Former EagleBank CEO Sells Downtown D.C. Office Building For $6M Loss
The real estate development firm owned by former EagleBank CEO Ron Paul, who left the bank in 2019, sold a West End office building for $20.5M.
Ronald D. Paul Cos. sold the 57K SF building at 2121 Ward Place NW to a partnership led by an affiliate of D.C. real estate agency One Street, according to documents filed Monday with the D.C. Recorder of Deeds.
Paul's company paid $26.5M for the building in 2013, according to deed records. The six-floor structure, built in 1984, is known as the Duke Ellington Building for its proximity to the site where the famed jazz musician was born in 1899.
The property was sold to a trio of entities, with CSC Ward Place LLC, created by D.C.-area real estate agency One Street, purchasing just over 84% of it. Draper and Kramer Mortgage Corp. Regional Vice President Christopher Channell, who partners with One Street, is named on the loan.
An executive at Ronald D. Paul Cos. declined to comment on the sale. Channell didn't respond to a request for comment.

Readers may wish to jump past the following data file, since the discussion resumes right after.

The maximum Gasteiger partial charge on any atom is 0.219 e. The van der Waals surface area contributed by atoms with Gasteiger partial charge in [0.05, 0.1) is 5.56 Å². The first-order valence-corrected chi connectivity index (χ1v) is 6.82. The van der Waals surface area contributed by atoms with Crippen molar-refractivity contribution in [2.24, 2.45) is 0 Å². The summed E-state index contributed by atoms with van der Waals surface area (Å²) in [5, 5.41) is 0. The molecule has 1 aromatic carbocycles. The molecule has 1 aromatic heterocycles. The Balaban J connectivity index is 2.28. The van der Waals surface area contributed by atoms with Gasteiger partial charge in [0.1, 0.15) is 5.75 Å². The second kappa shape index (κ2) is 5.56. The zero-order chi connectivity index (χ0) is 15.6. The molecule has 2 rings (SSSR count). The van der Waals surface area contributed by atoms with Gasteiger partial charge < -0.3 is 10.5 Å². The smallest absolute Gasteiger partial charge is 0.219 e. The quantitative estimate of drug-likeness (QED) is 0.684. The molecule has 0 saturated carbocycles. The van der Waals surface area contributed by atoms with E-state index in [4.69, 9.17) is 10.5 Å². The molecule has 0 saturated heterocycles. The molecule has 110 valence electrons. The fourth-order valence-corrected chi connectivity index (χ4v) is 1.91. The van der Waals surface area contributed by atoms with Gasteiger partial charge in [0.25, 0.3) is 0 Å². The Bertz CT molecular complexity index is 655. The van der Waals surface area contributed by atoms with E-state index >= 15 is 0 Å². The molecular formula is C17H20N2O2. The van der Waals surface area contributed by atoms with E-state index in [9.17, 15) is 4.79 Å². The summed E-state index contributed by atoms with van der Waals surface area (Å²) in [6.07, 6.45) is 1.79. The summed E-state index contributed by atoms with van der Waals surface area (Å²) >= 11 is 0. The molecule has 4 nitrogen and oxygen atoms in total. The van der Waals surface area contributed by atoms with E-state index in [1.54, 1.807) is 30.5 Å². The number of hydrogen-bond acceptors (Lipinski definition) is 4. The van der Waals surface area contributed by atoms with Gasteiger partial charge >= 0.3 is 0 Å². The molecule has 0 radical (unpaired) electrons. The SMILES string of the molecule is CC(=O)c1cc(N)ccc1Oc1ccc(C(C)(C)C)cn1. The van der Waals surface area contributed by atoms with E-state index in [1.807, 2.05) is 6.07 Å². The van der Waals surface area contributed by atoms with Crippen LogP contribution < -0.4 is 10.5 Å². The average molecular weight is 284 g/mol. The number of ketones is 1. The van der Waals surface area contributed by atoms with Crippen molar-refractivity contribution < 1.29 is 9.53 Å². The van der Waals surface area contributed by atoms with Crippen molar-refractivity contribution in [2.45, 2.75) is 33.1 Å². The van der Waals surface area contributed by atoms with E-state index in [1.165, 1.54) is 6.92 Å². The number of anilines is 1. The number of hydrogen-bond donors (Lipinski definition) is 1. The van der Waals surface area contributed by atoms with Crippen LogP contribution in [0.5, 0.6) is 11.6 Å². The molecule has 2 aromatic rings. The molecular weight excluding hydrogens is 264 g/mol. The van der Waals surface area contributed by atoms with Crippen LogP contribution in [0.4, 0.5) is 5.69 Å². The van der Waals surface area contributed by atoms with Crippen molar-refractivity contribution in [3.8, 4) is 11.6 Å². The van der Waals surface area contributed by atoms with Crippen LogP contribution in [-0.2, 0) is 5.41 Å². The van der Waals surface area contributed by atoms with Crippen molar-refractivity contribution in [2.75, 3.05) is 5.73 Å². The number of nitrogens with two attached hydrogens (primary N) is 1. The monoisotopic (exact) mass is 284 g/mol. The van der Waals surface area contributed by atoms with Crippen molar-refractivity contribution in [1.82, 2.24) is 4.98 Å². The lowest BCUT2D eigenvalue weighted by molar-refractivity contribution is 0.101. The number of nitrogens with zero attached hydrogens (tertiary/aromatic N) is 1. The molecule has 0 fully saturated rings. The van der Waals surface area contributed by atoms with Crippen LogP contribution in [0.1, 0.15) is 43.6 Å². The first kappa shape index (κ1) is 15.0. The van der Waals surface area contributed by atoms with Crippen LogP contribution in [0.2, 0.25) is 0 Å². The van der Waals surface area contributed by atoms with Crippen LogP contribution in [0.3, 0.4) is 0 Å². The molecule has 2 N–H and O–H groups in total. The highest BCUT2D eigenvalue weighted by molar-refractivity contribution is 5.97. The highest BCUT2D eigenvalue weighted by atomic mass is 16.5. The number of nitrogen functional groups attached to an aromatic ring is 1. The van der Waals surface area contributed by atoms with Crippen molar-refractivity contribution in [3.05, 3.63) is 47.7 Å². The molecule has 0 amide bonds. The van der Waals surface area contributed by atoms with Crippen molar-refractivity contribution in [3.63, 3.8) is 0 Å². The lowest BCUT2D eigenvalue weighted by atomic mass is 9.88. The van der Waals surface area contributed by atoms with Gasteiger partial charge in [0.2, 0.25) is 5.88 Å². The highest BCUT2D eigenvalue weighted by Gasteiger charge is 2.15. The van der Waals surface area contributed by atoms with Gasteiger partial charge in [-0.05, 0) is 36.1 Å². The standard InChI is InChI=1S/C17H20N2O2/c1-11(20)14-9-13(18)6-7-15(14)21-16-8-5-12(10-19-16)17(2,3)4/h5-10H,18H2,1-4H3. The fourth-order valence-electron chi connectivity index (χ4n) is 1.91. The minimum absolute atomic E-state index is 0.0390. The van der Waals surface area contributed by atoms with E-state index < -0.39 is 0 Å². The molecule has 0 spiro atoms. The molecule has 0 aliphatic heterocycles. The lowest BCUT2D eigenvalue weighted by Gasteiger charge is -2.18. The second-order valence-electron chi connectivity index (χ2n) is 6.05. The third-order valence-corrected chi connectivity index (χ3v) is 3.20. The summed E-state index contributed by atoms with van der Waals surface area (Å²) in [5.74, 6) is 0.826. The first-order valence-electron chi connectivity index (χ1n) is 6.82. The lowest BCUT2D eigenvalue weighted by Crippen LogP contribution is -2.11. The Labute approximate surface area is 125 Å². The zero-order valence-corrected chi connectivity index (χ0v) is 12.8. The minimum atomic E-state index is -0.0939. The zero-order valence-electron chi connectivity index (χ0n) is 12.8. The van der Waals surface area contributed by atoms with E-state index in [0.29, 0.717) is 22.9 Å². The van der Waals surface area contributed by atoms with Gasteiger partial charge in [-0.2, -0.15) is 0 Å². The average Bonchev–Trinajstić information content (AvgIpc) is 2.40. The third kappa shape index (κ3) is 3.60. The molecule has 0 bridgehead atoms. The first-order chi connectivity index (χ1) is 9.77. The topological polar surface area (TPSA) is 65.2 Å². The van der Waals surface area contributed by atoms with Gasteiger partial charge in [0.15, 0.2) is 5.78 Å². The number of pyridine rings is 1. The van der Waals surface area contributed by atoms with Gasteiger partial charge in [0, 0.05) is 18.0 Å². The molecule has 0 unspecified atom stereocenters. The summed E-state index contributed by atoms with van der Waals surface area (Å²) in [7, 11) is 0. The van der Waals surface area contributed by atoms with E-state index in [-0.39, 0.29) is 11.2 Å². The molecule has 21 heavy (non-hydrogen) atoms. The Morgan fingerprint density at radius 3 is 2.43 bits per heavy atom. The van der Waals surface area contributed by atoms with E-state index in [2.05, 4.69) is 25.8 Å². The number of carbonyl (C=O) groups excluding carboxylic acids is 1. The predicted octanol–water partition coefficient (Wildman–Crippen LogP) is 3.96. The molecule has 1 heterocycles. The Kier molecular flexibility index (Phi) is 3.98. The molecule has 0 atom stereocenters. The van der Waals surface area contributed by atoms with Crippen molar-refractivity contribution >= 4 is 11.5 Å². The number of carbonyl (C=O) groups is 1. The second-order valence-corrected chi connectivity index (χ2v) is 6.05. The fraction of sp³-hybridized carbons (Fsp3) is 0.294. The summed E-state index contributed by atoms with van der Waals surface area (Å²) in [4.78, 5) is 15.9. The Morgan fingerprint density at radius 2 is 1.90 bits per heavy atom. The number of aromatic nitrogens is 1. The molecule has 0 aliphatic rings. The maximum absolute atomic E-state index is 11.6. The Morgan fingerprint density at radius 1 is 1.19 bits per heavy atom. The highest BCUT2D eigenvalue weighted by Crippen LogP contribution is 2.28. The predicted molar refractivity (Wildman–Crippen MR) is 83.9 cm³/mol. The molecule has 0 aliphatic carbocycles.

One of the building's tenants is preparing to leave: nonprofit Rails-to-Trails Conservancy, which bills itself as the “nation’s largest trails organization." RTC has occupied the entire fifth floor, 9,600 SF, for 15 years. Chief Operating Officer Cindy Dickerson told Bisnow that the nonprofit plans to move to 2445 M St. NW and downsize its footprint.
A carrier annex for the United States Postal Service is also located at the building, according to USPS.com.
The West End building is at least the third property Ronald D. Paul Cos. has sold in the last three years. In May 2020 it sold a South Capitol Street development site for $31.5M. In December 2021, it sold the property at 2230 New York Ave. NE for $13.7M, deed records show.
Development, acquisition and investment firm Ronald D. Paul Cos. was founded by its namesake in 1987 and owns commercial and residential properties throughout the D.C. metro area.
Paul served as CEO of Maryland-based EagleBank, a company he founded, from its launch in 1997 through 2019. In August 2022, Paul was charged by the Securities and Exchange Commission for making false and misleading statements about taking insider loans from the bank between 2015 and 2018 and ordered to pay $521K in fines.
EagleBank was also charged by the SEC as well as the Federal Reserve Board for providing those real estate loans and failing to disclose them, and it agreed to pay $22.9M as a result of the violations. Some of those loans went to buildings in the Ronald D. Paul Cos.' portfolio.